Last year, the NFL was responsible for generating a staggering $9 billion in revenue — a stellar fiscal performance for a league that capped its memorable season with Super Bowl XLV becoming the most-watched television event in human history. The NFL’s unprecedented success, naturally, also delivered a potent boon to American small businesses capable of piggybacking on the league’s surging popularity.
But just as a rising tide lifts all boats, a sinking ship spares few casualties. And the NFL is on the verge of allowing next season to sink beneath a deluge of infighting between league owners and the NFL Players Association. As both sides argue over — you guessed it — money, the prospect of an NFL lockout looms large, possibly commencing as early as March 4.
Fourth Down for Small Businesses
An NFL lockout would, undoubtedly, negatively impact the sport of football and its monstrous fan base in the same detrimental way baseball was forever tainted by the infamous 1994-95 Major League Baseball strike.
But an NFL shutdown would also result in serious harm to no shortage of innocent bystanders, particularly the small business community at large.
Ask any local sports bar owner how important professional sports programming is to the success of their establishment and you’re bound to hear how the “big game” routinely translates into “big business” even for the smallest of small smoky bars and TV-equipped dining facilities. Without question, the cancellation of the NFL season would result in an astronomical loss of revenue for America’s small businesses, even those that simply capitalize on the NFL’s popularity in their marketing efforts to a small degree.
Another Costly Setback
Well aware of how good food, good company, and a good game are great for business is Pete Tumbas, a locally prominent certified public accountant (Tumbas CPA) and the owner of Valparaiso, Indiana-based Pass Times pub and grill. On any given night during the NFL season, the flatscreen televisions adorning the walls of Pete’s popular establishment beam the gridiron goings-on to a packed house of loyal patrons.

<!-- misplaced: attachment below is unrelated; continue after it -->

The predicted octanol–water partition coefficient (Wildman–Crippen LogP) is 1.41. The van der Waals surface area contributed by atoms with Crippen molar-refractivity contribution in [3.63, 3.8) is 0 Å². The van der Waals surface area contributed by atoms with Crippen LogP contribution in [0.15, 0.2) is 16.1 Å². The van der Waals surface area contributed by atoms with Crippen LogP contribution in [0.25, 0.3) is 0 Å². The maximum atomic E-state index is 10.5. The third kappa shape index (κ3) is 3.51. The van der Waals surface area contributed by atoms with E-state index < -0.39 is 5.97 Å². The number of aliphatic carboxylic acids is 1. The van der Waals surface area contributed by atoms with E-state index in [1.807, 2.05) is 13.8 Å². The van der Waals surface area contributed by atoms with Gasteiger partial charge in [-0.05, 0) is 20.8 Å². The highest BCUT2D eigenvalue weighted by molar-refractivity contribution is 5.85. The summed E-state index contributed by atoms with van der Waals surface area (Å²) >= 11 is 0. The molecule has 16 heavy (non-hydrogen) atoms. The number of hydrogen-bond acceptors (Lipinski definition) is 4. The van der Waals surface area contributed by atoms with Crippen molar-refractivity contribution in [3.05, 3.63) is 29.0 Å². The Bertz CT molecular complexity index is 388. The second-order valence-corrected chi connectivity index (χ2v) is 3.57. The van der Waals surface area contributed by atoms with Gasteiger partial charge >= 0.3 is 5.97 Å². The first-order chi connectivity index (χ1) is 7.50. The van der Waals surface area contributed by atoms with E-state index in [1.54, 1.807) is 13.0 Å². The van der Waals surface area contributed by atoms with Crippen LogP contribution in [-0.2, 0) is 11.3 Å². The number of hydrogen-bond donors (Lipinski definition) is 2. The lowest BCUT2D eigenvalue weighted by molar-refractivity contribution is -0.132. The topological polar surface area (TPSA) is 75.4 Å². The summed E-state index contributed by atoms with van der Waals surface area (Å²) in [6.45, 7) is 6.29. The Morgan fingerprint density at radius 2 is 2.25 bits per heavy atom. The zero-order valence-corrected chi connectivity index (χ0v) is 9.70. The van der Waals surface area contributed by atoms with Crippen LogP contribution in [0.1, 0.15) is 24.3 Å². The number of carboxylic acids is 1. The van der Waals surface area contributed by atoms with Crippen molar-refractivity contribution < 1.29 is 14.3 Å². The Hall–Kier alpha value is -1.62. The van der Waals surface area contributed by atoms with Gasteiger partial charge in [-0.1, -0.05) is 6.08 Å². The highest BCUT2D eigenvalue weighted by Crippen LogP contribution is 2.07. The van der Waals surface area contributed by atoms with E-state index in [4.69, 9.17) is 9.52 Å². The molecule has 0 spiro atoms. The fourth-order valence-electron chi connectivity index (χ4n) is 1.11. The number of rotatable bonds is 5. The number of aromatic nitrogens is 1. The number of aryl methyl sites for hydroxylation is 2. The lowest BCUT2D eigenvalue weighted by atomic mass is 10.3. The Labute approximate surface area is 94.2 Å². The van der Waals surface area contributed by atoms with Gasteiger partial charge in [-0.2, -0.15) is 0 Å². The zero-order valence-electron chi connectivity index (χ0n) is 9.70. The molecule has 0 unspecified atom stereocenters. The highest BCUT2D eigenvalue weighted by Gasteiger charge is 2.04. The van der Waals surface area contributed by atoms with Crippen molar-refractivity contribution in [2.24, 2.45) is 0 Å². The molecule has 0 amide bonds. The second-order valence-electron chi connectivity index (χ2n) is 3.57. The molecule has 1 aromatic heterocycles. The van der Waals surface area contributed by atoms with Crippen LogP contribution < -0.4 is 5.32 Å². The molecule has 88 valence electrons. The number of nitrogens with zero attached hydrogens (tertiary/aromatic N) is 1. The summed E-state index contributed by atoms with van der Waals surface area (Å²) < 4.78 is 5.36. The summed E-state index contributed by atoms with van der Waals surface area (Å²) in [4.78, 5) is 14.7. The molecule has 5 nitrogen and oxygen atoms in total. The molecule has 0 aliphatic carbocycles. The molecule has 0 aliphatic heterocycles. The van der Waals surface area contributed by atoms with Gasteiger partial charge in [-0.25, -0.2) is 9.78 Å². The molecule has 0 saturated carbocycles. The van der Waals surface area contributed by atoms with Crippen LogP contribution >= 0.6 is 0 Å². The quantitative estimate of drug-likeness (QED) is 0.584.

“Small, locally owned restaurants and bars have been through a very turbulent period,” Tumbas says, referring to the 2008 economic collapse that sent the global economy into a tailspin and quickly dried up much of the cash most consumers would likely have spent in their community. “The loss of NFL programming,” Tumbas warns, “will be another very costly setback for a large number of small businesses.”
“A canceled NFL season could mean zero profits,” adds business owner Michael Sinensky, who owns four bars named Village Pourhouse in the New York Tri-State area. In a biting and deeply personal commentary shared with The Huffington Post, Sinensky uses his own bottom line data to make a sobering argument. “My total revenue for the year is approximately $3.5 million,” he reveals. “$300,000 of this revenue — or 8 percent of my total revenue — was generated by these 21 NFL football Sundays. Last year my profit was this amount. So there you go: My profit will be largely wiped out if an NFL lockout occurs.”
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